Increased proportion of Th17/Treg cells in gastric cancer patients

We also observed the proportion of Th17/Treg in gastric cancer patients. As shown in Fig. 1E, the proportion of Th17/Treg cells was significantly increased in gastric cancer patients when compared to healthy donors. In addition, compared with the gastric cancer patients without lymph node metastasis, a significantly increased ratio of Th17/Treg was found in patients with lymph node metastasis. There was no statistical correlation between the Th17/Treg ratio and other clinical/pathologic parameters (Table II).

Correlation between Th17 and Treg cells

Next, we evaluated the relationship between Th17 and Treg cells in gastric cancer patients and in healthy donors. As shown in Fig. 2, the frequencies of Th17 and Treg cells were positively correlated in the healthy donors, but not correlated in the gastric cancer patients.

Distribution of Th17 and Treg cells in gastric cancer tissue

To further evaluate the frequency of Th17 and Treg cells in gastric cancer tissue, double staining immunohistochemistry (CD4 and IL-17 for Th17, or CD4 and Foxp3 for Treg) was performed. Notably, representative data revealed that CD4+IL-17+ or CD4+FoxP3+ cells were frequently observed in gastric cancer in comparison to the controls (Fig. 3).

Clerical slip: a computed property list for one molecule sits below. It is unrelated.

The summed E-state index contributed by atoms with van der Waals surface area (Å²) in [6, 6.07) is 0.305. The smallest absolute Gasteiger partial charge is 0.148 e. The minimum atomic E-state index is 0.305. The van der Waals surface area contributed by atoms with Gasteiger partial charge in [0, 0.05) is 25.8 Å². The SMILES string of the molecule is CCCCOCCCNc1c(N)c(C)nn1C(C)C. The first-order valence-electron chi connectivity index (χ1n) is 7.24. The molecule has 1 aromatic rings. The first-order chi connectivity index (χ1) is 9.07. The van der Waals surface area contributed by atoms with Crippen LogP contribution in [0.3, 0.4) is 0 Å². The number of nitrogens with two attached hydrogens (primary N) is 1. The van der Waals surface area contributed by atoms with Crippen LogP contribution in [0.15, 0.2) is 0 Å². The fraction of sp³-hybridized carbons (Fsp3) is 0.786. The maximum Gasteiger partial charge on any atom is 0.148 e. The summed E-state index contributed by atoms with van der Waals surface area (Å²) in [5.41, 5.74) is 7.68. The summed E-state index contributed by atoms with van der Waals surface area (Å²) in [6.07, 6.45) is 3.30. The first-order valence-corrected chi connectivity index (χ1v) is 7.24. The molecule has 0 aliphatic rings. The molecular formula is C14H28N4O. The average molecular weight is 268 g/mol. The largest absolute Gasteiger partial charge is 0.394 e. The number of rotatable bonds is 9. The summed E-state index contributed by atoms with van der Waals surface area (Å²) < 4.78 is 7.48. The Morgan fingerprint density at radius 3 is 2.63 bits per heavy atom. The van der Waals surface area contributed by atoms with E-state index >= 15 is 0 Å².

mRNA expression of RORc, IL-17, IL-23, IL-21, IL-22, TGF-β, IL-1β, IL-6, Foxp3 and IL-10 in gastric cancer tissue

To further analyze the mechanism of Th17 and Treg accumulation in gastric cancer tissue or the relationship between the immune-imbalance of Th17/Treg and their differentiation or function in gastric cancer tissues, we also examined the mRNA expression levels of RORc, IL-17, IL-23, IL-21, IL-22, TGF-β, IL-1β, IL-6, Foxp3 and IL-10 in gastric cancer tissue by real-time RT-PCR. As shown in Fig. 4, mRNA expression levels of RORc, IL-17, IL-21, TGF-β, IL-6, Foxp3 and IL-10 in gastric cancer were significantly increased in comparison to the controls. The correlation between RORc and cytokines showed that mRNA expression of RORc did correlate with mRNA expression of IL-17, IL-6, TGF-β and IL-23, but did not correlate with mRNA expression of IL-21, IL-22 and IL-1β (Fig. 5). The correlation between Foxp3 and TGF-β or IL-10 showed that mRNA expression of Foxp3 did correlate with mRNA expression of TGF-β, but did not correlate with mRNA expression of IL-10 (Fig. 6).

Discussion